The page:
BUT, what I learned from my evolvement and friends, is that the Irish working class where tricked into fighting against their class interests ... as were the loyalists and unemployed of Britain who all thought they fought for one thing, while the war was about something quite different. All wars are. I had long ago come to the realization that the second world war, was not a war to save Jews from the nazis ... not a single concentration camp was liberated other than being in the way of advancing armies. Wars are not the crusades the soldiers are led to believe. War is reactive at best, while our faith is proactive. It is simply better to build than destroy.

Yesterday, I was sitting in the park, with an old friend, a Trot. He and I had been on many of the barricades of struggle in our once slum, now gentrified on New York's lower east side. He was telling me that when Socialism evolves in the US, there will be a real problem with Amish and Quakers, giving them a path to gently assimilate into the mainstream new socialist culture of the new America. I sighed, and asked him how his dream was any different from any of the single answer religions that sought and end to all if not most diversity which is the human condition ... and thought, here is another soldier, who would go and fight and wonder why he brought about the same world of his objection ... on and on.

The peace testimony is not a sitting back in stasis ... it is a deeper struggle, a struggle for truth in moving forward in social change. We Quakers in the US, DID struggle against slavery, against nazism, against many things, which those in the US who adopted violent roads to change failed to achieve. No, we have not brought about the utopia, but, our successes tended to be profound.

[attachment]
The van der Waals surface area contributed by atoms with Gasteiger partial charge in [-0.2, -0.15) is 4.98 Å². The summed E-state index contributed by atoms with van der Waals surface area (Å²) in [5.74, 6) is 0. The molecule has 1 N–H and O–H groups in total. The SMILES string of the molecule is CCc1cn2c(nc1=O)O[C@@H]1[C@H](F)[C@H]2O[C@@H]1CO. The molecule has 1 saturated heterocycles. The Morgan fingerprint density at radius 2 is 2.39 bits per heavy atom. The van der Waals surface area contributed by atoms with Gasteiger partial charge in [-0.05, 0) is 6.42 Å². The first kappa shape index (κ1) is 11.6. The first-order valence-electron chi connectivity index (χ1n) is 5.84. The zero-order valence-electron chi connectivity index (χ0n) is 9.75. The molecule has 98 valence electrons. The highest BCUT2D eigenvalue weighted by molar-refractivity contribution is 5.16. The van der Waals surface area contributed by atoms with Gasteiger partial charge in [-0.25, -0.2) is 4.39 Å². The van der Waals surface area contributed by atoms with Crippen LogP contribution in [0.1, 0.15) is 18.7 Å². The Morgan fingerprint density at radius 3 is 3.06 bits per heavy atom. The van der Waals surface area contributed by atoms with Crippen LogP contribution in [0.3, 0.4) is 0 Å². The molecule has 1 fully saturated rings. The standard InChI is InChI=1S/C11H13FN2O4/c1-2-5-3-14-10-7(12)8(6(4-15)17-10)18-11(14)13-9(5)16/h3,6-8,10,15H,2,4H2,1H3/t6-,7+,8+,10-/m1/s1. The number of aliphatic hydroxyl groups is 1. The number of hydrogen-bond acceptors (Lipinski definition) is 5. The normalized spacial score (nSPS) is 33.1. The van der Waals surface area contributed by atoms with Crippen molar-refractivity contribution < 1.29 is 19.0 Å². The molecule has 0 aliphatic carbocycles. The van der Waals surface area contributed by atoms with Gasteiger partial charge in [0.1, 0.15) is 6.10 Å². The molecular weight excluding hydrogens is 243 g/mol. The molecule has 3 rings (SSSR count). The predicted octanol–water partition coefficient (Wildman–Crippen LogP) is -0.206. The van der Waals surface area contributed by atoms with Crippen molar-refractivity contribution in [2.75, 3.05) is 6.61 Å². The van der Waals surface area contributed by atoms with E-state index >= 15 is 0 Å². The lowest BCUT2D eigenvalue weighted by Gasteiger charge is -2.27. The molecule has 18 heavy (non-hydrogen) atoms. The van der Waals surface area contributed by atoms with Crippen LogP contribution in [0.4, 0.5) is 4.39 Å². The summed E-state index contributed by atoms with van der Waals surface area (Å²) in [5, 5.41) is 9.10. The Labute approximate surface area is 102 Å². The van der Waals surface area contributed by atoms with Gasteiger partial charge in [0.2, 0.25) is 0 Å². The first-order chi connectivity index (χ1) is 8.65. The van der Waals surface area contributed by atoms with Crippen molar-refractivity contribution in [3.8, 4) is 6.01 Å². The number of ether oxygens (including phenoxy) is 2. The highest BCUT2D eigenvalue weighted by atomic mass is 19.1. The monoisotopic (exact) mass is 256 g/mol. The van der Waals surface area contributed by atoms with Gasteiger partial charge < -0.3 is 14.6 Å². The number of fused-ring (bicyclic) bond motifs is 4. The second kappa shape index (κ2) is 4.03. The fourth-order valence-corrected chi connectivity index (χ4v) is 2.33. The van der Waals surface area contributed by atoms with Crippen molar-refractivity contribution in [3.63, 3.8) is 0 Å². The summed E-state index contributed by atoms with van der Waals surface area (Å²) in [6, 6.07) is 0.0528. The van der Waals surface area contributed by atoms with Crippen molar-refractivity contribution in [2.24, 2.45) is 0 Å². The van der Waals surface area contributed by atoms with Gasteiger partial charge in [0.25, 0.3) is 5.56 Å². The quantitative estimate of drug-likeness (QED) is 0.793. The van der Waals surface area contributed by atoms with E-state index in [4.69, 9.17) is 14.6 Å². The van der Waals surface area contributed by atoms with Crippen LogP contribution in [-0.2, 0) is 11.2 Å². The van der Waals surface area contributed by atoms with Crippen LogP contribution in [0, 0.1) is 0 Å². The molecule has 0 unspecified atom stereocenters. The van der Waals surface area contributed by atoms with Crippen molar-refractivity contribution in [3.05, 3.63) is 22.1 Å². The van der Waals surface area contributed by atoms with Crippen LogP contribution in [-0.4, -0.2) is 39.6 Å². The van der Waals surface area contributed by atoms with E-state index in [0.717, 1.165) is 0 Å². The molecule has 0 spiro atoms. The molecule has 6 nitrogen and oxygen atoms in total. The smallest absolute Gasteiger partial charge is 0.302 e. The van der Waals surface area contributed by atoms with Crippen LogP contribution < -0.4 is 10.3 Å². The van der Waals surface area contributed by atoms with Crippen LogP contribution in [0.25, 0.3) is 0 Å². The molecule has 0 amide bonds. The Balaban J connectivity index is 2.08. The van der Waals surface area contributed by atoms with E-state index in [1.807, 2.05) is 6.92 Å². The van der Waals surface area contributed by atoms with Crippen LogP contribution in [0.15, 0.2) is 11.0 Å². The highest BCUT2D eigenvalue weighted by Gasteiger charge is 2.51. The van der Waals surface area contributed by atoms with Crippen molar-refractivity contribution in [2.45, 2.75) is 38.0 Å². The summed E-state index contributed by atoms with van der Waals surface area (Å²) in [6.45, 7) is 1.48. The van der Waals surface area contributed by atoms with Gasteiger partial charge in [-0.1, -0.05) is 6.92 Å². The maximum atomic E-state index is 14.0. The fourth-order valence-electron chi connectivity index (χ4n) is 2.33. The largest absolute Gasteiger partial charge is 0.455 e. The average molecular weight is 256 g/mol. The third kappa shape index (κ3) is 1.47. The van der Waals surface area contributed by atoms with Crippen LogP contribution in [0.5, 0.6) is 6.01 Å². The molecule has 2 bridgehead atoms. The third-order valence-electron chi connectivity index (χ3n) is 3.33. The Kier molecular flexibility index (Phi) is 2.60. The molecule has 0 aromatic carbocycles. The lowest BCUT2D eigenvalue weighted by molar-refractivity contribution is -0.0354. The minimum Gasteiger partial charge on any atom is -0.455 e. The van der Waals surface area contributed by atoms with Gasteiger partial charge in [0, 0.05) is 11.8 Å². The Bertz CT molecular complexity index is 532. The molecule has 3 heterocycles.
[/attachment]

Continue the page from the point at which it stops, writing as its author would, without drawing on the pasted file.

Well, that is a start to a long old conversation! Hope to see thee in New York one day, and we can judge how much of the advice against drink we should ignore, over a few pints as we continue the conversation.

Thine in the light, dear friend
lor

Lorcan said...

American Friends and Class Part 2!
Hello Bill:

I am not sure I agree with thy appreciation of what the class issues are among Liberal Friends in the US.

I grew up Hicksite, and as I say above, working class. Yes, there has been and is an on going issue of class in our schools. We are struggling to address those issues, but, just as slavery was an issue which took a lot of time upon which to come to clearness in a society which needs unity -- and Fox, who was absolutely working class, was not clear on that issue ... class and our schools will take time to work through. Slavery took us more than a hundred years of labor ... everything in God's time, not mine.

But, as to the government program of which thee speaks... Separation of Church and State is an issue of primary importance to all in the US, issues racialism and class are bound up in this issue, as the politic of the far right in the US is one closely tied to issues of Christian Fundamentalism. Fundamentalism is used to destroy class solidarity by injecting religion as quickly as race is thrown into the mix to hide real issues of class.